O dear and long-suffering readers, I am happy to announce that I finally have an editor.
Sadly, he will not be editing the drivel that appears here; he will only be editing my book.
Merriam-Webster lexicographer & blogger Kory Stamper’s HARMLESS DRUDGERY: How We Define The Words That Define Us, a look inside a lexicographer’s world as we follow the journey words take on their way both in and out of the dictionary, to Andrew Miller at Pantheon….
Yes: I’m writing a book! It’ll be written in the style of harm•less drudg•ery, and it will definitely contain fewer typos. This book has been in the works for a long while now, but the fact that it has left the realm of possibility and moved into, if not immediate reality, then a few blocks down from immediate reality, is pretty damned exciting and surreal. Forgive me if I am gobsmacked. The smack will eventually wear off my gob, I promise.
Don’t fret: I will do my best to keep up the rigorous (<snort>) publishing schedule here at harm•less drudg•ery. After all, those delightful pieces of correspondence are not going to post themselves to this blog. You can also occasionally catch me at Strong Language, a blog that sings my heart’s filthy, degenerate song.
Wish me luck, and send your condolences directly to my editor.
Howdy from the international TESOL convention in Dallas, TX, where I am womanning the Merriam-Webster booth, giving a lecture about adverbs, and eating hamburgers as big as my head while the waiter and I discuss mohawk care. If you’re attending TESOL, come by the M-W booth and attempt to engage me in conversation!
For those of you who aren’t at TESOL this year, you may want to head over to the Guardian and read the story I’ve written for them on the words of the Iraq war. It is shorter and more informative than the usual drivel that appears here!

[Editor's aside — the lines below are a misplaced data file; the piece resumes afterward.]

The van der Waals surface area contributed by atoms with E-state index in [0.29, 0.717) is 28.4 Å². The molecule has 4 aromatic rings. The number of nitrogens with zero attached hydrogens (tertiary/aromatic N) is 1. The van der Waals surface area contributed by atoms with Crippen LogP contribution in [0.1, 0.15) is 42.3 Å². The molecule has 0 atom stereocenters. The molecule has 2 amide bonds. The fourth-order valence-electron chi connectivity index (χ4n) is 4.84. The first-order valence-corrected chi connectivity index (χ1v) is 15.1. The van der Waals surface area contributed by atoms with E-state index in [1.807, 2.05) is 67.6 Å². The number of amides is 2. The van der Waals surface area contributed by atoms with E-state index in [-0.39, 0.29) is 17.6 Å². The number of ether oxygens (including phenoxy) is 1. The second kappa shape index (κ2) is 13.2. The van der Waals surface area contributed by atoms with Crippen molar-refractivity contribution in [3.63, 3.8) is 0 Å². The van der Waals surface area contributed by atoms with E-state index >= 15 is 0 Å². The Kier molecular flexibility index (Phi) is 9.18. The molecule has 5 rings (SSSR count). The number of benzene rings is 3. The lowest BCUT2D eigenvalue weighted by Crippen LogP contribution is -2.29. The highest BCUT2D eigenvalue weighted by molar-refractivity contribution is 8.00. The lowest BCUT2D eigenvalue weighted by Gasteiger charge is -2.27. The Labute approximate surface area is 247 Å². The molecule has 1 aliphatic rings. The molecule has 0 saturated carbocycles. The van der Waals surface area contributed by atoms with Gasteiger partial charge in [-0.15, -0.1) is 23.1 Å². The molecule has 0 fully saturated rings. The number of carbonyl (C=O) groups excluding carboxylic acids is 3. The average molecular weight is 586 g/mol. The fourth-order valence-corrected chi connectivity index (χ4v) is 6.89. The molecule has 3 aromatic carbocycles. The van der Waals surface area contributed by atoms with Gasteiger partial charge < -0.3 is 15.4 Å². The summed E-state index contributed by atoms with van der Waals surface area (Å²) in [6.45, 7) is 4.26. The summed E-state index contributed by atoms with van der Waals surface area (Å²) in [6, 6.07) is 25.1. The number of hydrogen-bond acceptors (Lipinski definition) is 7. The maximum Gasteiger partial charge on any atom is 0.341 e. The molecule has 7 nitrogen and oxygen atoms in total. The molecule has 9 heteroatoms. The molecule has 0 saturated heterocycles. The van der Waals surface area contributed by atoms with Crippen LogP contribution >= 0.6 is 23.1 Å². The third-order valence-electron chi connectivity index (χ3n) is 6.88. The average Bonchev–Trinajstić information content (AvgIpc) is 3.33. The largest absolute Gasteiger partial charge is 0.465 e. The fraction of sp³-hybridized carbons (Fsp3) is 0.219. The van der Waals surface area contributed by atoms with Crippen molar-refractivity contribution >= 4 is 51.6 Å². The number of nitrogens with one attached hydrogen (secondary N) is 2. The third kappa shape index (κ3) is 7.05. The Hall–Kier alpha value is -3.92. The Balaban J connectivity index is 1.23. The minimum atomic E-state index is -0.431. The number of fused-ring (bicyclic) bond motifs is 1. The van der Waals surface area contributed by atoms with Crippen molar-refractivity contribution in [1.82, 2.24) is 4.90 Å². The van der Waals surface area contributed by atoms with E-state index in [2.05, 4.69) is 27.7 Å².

Three weeks ago at exactly this time, I was wandering around midtown Manhattan with a garment bag of fancy clothes, two pairs of shoes, and an air of frenzy about me. I was trying to get into the CBS building for a taping and the door was locked.
I eventually got in (one of the people sent downstairs to look for me sighed into her headset, “Call off the search, we found her!”), and the result is this clip, which aired on October 16th in honor of National (US) Dictionary Day. Sorry to have once again invaded your televisions with my unnaturally colored hair and my nervous doofus-chortling. You can watch the clip here: http://www.andersoncooper.com/2012/10/16/adorkable/
In a few short weeks, I will be in Denver, CO (birthplace of the Broncos, Casa Bonita, not John Denver, and me), where I will stand up in front of the very fine teachers of Colorado TESOL and tell them all about the history of the English language. If you’re an ESL/EFL teacher in Colorado, come to the Saturday morning plenary for Old English and LOLcats! I promise to be adequately caffeinated.
The following week, I’ll be in Philadelphia, PA (home of the Flyers, Monk’s Belgian Pub, and Kabletown), where I will stand charmingly at the Merriam-Webster booth for ACTFL and embarrass myself in any number of languages. If you’re there, stop by. Hair color TBA.
For all of its problems, I love Philly. It has a good grit-to-culture ratio, excellent restaurants, one of the largest urban parks in America, Ben Franklin impersonators, panhandlers who compliment a girl on her relative fineness before hitting her up for change, the Flyers, and the word “jawn.”
It also happens to be hosting the national TESOL conference next week, and I will be in attendance. If you’re there, do stop by the M-W booth and say, as others have said before you, “Wow, you are so much more [unintentionally unflattering adjective] than I thought!”
New post Monday morning.
A quick update for my faithful readers (all four of you): I will be traveling to Chicago, IL this week, where I am a plenary speaker at ITBE’s 38th annual convention. I’m looking forward to meeting and reconnecting with the utterly delightful ESL educators of Illinois, and am hopeful that this trip to Chicago features fewer emergency room visits than my last trip to Chicago did. If you happen to be attending ITBE, stop by the M-W booth and
watch me attempt human interaction say hello!
Confidential to ITBE members who fall asleep during my talk on the history of the English language: we’ve all been there.
Blog posts will resume when I return next week.